Editor's note: This story has been updated with comments from Abigail Fisher and UT-Austin President Gregory Fenves.
The future of the University of Texas at Austin's use of race in some admissions decisions is again in doubt after the U.S. Supreme Court indicated Monday that it will rehear a challenge to the school’s admissions rules.
And this time, the Supreme Court may be interested in weighing in on UT-Austin's specific policy. The court heard the same case, known as Fisher v. University of Texas at Austin, two years ago, but only made a broad statement then about the consideration of race at universities. The court sent the case back to the U.S. 5th Circuit Court of Appeals to decide on UT-Austin's practices. The appeals court then ruled in support of UT-Austin's policy for the second straight time.
Now, the Supreme Court will review that decision, indicating that it wants to have final say on the issue.
In 2013, the Supreme Court’s 7-1 decision in the case said that universities may use race as a factor in admissions, but only if they clear certain hurdles. The ruling said that schools that want to use affirmative action need to show that they need it to build a diverse student body. If there are other “workable, race neutral alternatives,” then those options need to be used instead, the ruling said.
The question with UT-Austin is whether it has such race-neutral alternatives. Critics of UT-Austin's policy argue that there are alternatives — specifically the state rule that students in the top 10 percent of their high school graduating classes receive automatic admission into state schools.
But UT-Austin caps the number of students admitted under the top 10 percent rule at three-quarters of its incoming classes, and then takes race into consideration when filling out the other quarter. (That, in effect, makes the rule more of a top 8 percent rule for the university, because it doesn’t have room for all in the top 10 percent who apply.)
So it will be up to the high court to determine whether the race-neutral top 10 percent rule achieves enough diversity at UT-Austin to make affirmative action unnecessary — and therefore illegal.
In a statement released Monday, UT-Austin President Gregory Fenves said that the university's admissions policy is constitutional and has been upheld multiple times by the courts.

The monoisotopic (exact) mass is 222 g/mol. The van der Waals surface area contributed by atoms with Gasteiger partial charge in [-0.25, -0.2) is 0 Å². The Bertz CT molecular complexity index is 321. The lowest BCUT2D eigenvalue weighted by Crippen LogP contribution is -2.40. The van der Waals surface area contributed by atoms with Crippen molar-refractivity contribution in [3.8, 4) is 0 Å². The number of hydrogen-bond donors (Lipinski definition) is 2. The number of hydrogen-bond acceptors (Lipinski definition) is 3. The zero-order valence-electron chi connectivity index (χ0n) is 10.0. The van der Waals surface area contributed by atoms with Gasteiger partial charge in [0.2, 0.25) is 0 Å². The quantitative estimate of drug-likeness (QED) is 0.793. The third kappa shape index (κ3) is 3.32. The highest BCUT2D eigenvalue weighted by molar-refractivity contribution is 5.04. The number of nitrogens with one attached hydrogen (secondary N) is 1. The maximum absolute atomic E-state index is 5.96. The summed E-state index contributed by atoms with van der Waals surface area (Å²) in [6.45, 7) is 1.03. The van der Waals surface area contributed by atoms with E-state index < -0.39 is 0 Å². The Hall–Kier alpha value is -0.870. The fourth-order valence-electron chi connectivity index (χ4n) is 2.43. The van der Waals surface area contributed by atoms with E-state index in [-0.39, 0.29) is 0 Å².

"Under the Supreme Court's existing precedent, the university's commitment to using race as one factor in an individualized, holistic admissions policy allows us to assemble a student body that brings with it the educational benefits of diversity for all students," Fenves said. "We look forward to making our arguments before the Supreme Court later this year."
In 2014, the 5th Circuit ruled that denying UT-Austin the right to consider race would “hobble the richness of the educational experience.” That prompted many conservatives to urge the Supreme Court to retake the case. They argued that the top 10 percent achieves racial and economic diversity and that UT-Austin basically wants affirmative action so it can give preference to wealthy minorities.
The court’s decision extends the life of Fisher v. University of Texas, which dates back to 2008. That year, Sugar Land resident Abigail Fisher was denied admission into UT-Austin. Fisher, who had a 3.6 high school GPA and scored 1180 on the SAT, filed a discrimination lawsuit against the school.
Fisher said in a statement Monday that she was grateful to have the case reheard.
"I hope the justices will rule that UT is not allowed to treat undergraduate applications differently because of their race or ethnicity," she said.
Fisher's case is being funded by the Project on Fair Representation, a nonprofit group devoted to fighting the consideration of race in any government action. The group's president, Edward Blum, said he hopes the case "may bring our nation closer to the day when a student's race and ethnicity is not a factor that a school may consider during the admissions process."
"It is a terrible shame that Abby and thousands of UT applicants have been unfairly treated because of their race and ethnicity," Blum said.
When the Supreme Court picked up the case in 2012, many expected a landmark ruling that would change how affirmative action was reviewed — or possibly whether it would even remain legal. After the narrow ruling in 2013, however, the practice hasn’t changed much across the country. The court’s ruling this time around could provide more clarity.
Fisher enrolled in Louisiana State University and graduated in 2012.
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